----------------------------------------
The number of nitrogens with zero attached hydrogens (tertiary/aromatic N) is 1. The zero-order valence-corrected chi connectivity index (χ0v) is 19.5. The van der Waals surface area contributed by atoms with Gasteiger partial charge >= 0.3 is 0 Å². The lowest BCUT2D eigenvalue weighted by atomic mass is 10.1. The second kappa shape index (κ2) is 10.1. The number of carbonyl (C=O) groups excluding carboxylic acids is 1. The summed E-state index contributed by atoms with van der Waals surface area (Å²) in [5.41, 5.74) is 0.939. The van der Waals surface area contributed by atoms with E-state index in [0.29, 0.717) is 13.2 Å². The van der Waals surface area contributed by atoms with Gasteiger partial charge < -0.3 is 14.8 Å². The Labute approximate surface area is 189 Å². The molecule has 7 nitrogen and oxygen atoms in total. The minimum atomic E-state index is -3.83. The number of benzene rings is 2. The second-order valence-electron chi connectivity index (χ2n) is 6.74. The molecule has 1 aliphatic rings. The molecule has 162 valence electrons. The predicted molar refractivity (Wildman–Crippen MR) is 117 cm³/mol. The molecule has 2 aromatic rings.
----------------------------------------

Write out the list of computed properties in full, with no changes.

The number of nitrogens with zero attached hydrogens (tertiary/aromatic N) is 1. The zero-order valence-corrected chi connectivity index (χ0v) is 19.5. The van der Waals surface area contributed by atoms with Gasteiger partial charge >= 0.3 is 0 Å². The lowest BCUT2D eigenvalue weighted by atomic mass is 10.1. The second kappa shape index (κ2) is 10.1. The number of carbonyl (C=O) groups excluding carboxylic acids is 1. The summed E-state index contributed by atoms with van der Waals surface area (Å²) in [5.41, 5.74) is 0.939. The van der Waals surface area contributed by atoms with E-state index in [0.29, 0.717) is 13.2 Å². The van der Waals surface area contributed by atoms with Gasteiger partial charge < -0.3 is 14.8 Å². The Labute approximate surface area is 189 Å². The molecule has 7 nitrogen and oxygen atoms in total. The minimum atomic E-state index is -3.83. The number of benzene rings is 2. The second-order valence-electron chi connectivity index (χ2n) is 6.74. The molecule has 1 aliphatic rings. The molecule has 162 valence electrons. The predicted molar refractivity (Wildman–Crippen MR) is 117 cm³/mol. The molecule has 2 aromatic rings.